That realization sat me down and forced me to be still for a moment. It was a good long moment. I sipped tea and thought about what that really meant. For me, someone who would not dare call herself an artist for many years, it's rather big.
Well, the gallery isn't that big, but the idea of my work being "featured" in a space where other humans will encounter it, pass it, maybe even stop and look at it, that's pretty darn BIG.
Why is this a big deal? Well, the three women in that department (Kathy Walkup, Julie Chen, and Lara Durback) were the ones who got me hooked on making books as an art form and who ushered me into the world of binding and letterpress. After graduation, I worked for Julie at her press for almost a year and learned a TON from her.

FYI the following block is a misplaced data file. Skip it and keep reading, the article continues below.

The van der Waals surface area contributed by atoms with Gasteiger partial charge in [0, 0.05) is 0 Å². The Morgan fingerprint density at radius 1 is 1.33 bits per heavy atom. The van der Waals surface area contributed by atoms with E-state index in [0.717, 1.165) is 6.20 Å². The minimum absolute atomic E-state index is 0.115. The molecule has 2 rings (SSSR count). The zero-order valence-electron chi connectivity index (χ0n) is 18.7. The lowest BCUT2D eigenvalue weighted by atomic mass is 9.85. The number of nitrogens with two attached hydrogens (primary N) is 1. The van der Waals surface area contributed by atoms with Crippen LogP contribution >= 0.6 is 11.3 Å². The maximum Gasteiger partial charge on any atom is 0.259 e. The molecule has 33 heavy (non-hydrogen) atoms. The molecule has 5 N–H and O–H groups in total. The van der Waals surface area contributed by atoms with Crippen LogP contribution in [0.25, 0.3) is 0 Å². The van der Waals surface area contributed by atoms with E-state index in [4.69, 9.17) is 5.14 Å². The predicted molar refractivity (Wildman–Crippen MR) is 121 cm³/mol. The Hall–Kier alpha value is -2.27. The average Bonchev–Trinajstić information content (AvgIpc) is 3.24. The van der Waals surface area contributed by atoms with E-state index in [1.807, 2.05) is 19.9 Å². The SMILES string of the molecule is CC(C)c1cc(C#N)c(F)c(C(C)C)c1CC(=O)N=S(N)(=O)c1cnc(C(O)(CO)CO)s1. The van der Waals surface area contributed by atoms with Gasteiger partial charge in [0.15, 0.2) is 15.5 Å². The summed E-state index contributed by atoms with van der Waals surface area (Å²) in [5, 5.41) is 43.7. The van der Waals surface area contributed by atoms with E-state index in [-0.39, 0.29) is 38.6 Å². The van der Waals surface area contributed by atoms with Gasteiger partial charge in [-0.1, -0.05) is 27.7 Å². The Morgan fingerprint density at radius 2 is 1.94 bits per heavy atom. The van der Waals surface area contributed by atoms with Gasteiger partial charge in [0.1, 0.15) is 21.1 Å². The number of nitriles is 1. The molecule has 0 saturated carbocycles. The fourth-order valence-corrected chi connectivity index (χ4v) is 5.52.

So when Lara asked me if I'd be willing to show my work in the Pocket Gallery, I was thrilled and honored and proud. Let's face it, I put a full day of work into each of these books and while they are by no means perfect books, they are pieces of me -- each one an artifact of my mood that day, a glimpse into my creative process, and a little bit of my soul in full blown color. And of course I said, YES!
The lighting was low and soft and as I made my way to each case, slow and silent tears streamed down my cheeks. It was perfect.
Thanks to Keri’s wonderful idea to include QR (quick response) codes for each book, the labels were printed beautifully so that viewers can access the videos as they look at the books.
I don’t know if anyone will ever ask me to exhibit my books in a gallery again, but it doesn’t really matter. This show feels important to me and now that I’ve seen what my books look like as works of art, I’m more energized to keep making them each week.
If you are in the local area, the books will be available for viewing until the end of the month (and maybe even until mid October). Head on over to the Mills College Book Art Department and have a stroll.